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“The only disappointment I have with the WBBL and Women’s T20 Challenge is that they have it on at the same time. They have some players playing in the WBBL and some in the Indian league. It would have been nice if the players could have played both and got some exposure.

“At least more players are getting a chance to play, but it’s like they’re still competing with each other if you wanna put it that way. It would have been nice if it could have avoided that collision.”

Plans as West Indies Women’s Cricket Coach

Courtney Walsh in discussion with Women's Cricket Captain Stafanie Taylor
Courtney Walsh in discussion with women’s cricket captain Stafanie Taylor. Credit – West Indies Cricket.

For West Indies Cricket, the appointment of Walsh as the women’s coach has brought attention and buzz along with it. His last involvement with West Indies Cricket, albeit as a selector, brought immense success. West Indies won all three ICC trophies in 2016 (Women’s T20 WC, Men’s T20 WC, U-19 CWC), and Walsh has a clear plan to replicate this.

“There’s plans and there’s ongoing discussions that have already started to try and get into the schools, to try and develop the under 19 programmes for the ladies so that they can play and we can get more talent coming through.

“We have talent scouts going around the region, trying to get top cricketers so that we can sort of widen the database, and have a look at a lot more cricketers. 

“There are some other plans being discussed and I think one on the forefront is the under-19 Women’s World Cup which I think is crucial. If we can get the world cup going then obviously you’ll have talent to look at during that and you should get a couple emerging players from that as well.”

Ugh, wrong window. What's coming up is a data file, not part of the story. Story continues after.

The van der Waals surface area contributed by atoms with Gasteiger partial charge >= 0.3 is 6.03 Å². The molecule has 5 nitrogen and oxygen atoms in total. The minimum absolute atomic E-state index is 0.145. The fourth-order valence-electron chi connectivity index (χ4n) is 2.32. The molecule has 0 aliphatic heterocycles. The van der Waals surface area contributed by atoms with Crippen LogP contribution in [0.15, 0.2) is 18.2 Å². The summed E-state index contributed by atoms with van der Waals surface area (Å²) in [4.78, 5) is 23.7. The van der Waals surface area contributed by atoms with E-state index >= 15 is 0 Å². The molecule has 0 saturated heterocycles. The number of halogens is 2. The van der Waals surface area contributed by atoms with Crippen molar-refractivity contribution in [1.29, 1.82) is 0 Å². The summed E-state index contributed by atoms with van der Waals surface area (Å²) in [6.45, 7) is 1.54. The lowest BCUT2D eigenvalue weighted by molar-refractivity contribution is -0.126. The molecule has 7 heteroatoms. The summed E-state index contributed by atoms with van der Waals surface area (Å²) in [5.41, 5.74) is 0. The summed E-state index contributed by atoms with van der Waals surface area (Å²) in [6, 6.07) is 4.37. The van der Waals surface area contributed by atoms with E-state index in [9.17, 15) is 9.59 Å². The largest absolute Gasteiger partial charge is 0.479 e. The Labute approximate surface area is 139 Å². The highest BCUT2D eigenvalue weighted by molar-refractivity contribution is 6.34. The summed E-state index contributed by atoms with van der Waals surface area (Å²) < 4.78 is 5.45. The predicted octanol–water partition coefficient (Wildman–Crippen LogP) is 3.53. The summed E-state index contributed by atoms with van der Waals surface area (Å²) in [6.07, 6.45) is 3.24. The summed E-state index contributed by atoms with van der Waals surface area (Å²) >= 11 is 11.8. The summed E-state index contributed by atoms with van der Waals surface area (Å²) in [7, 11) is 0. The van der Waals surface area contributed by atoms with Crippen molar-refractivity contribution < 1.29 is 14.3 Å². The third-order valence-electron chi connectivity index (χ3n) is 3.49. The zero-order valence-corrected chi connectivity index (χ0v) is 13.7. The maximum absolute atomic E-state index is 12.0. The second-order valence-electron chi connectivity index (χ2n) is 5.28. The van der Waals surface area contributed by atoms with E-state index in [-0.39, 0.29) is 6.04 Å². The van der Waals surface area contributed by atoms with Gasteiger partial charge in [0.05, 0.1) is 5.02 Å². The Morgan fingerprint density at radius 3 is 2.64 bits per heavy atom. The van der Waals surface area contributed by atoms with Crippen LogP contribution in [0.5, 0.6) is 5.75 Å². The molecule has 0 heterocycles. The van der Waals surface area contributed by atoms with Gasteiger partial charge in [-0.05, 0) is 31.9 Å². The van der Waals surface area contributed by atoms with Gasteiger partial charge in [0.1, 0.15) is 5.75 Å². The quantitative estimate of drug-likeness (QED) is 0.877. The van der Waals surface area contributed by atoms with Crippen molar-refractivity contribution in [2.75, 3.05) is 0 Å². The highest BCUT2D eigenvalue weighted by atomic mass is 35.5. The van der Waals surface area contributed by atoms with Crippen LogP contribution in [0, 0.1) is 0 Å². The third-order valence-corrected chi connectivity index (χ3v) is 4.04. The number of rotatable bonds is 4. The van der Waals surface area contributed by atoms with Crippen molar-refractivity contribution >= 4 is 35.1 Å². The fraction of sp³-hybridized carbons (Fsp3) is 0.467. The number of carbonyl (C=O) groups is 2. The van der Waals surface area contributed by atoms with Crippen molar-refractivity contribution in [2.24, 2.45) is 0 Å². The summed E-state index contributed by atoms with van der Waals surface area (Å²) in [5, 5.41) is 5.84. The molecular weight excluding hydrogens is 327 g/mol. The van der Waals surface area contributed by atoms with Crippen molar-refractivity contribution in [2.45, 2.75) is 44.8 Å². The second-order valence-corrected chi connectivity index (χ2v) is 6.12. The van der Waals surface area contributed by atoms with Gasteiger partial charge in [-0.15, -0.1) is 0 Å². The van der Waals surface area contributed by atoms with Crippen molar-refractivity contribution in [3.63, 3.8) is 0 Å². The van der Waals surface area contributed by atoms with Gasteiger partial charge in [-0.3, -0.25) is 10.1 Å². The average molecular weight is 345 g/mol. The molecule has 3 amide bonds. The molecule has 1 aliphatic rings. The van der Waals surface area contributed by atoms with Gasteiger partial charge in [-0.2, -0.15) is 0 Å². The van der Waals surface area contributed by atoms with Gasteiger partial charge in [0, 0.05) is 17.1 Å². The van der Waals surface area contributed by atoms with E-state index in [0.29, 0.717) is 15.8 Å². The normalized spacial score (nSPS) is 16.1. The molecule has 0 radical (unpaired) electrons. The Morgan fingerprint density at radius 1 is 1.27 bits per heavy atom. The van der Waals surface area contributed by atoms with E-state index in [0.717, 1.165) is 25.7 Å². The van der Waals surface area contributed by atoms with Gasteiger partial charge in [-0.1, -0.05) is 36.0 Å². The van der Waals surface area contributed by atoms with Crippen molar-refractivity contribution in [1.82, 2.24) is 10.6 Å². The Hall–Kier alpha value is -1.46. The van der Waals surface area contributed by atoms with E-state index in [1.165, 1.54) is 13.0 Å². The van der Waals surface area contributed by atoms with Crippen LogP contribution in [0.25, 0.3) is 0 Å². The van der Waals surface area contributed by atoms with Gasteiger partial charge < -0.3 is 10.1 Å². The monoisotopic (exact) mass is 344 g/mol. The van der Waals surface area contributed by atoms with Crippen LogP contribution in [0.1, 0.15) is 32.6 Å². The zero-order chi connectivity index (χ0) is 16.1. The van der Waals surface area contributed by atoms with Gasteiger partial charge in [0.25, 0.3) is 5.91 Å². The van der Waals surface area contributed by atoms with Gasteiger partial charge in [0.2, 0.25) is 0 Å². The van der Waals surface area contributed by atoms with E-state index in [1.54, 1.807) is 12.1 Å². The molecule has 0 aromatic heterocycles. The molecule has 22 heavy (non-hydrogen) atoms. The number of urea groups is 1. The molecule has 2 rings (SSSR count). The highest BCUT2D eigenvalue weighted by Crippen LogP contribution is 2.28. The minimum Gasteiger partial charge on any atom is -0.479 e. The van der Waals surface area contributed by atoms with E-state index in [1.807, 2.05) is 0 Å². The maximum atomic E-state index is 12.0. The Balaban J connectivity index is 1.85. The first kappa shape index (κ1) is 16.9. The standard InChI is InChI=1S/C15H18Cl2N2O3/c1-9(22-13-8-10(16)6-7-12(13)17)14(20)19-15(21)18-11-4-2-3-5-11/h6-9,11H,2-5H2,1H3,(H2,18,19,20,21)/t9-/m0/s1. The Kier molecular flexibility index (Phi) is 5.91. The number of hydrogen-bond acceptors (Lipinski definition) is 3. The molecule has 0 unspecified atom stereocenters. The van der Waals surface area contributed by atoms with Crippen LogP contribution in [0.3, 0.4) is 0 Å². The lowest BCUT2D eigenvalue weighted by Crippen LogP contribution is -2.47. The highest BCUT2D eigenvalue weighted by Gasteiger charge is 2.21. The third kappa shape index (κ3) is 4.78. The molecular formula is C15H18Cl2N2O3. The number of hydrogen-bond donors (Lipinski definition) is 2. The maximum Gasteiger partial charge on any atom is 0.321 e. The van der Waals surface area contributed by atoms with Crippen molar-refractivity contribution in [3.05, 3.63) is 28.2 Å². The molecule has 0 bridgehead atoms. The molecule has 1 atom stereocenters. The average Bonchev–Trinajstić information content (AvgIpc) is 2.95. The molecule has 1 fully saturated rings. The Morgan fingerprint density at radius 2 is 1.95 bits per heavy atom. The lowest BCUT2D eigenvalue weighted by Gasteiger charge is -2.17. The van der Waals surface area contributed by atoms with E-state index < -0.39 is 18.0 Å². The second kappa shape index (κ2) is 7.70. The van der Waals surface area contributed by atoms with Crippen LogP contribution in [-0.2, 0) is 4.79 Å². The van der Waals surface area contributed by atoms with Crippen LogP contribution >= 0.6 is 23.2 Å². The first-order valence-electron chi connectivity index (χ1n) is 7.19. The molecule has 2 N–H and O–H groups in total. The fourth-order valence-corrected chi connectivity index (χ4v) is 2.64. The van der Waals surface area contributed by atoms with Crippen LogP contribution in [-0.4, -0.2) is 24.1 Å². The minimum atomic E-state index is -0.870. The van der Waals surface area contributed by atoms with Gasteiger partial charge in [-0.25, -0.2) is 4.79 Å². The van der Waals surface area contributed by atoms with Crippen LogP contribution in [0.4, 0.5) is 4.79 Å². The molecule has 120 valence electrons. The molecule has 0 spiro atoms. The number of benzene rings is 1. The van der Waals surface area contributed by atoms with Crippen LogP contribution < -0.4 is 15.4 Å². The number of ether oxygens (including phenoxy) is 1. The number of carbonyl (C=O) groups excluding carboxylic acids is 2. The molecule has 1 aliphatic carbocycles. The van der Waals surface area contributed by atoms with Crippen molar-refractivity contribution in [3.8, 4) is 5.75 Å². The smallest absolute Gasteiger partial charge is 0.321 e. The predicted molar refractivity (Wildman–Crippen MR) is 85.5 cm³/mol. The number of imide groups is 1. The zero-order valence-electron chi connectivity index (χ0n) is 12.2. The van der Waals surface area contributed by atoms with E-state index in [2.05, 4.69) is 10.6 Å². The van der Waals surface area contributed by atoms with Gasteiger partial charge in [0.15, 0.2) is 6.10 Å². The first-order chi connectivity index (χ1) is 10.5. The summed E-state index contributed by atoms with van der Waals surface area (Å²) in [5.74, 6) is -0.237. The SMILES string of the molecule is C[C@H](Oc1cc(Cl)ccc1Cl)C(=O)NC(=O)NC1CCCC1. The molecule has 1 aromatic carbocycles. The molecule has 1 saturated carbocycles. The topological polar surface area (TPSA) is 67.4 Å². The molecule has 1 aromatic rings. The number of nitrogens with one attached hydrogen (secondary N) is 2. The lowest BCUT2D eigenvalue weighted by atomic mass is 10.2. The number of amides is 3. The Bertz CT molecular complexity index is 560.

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The pandemic has impacted their planning, but Walsh is hopeful that they can get a camp going for the ladies in January. The World Cup qualifiers being pushed back from this year to 2021 means that Walsh has more time to prepare for the tournament. However, he is under no illusions about the challenges ahead.

“Its not going to be easy, there’s a lot of hard work to be done. Potential and ability is there but we have got to try enhance everything so that we can compete and represent the people of West Indies.

“We have time to try and squeeze in some camps before the qualifiers. If we can get a tour as well, then there will be a fair amount of cricket to be played before the qualifiers, which is what I ideally want, for us to be going into the qualifiers with a fair amount of cricket under our belt and then trying to peak at the qualifiers to ensure that we qualify.”

The fact that West Indies Cricket have roped in one of the all-time greats of the game suggests they’re serious about becoming a powerhouse in the women’s game. This can only be good for cricket, as in the past, cricket has been a much more entertaining spectacle when the West Indies team are successful.

With the ICC’s support, there’s hope that women’s cricket will gather momentum once again and build upon where they were at the start of 2020.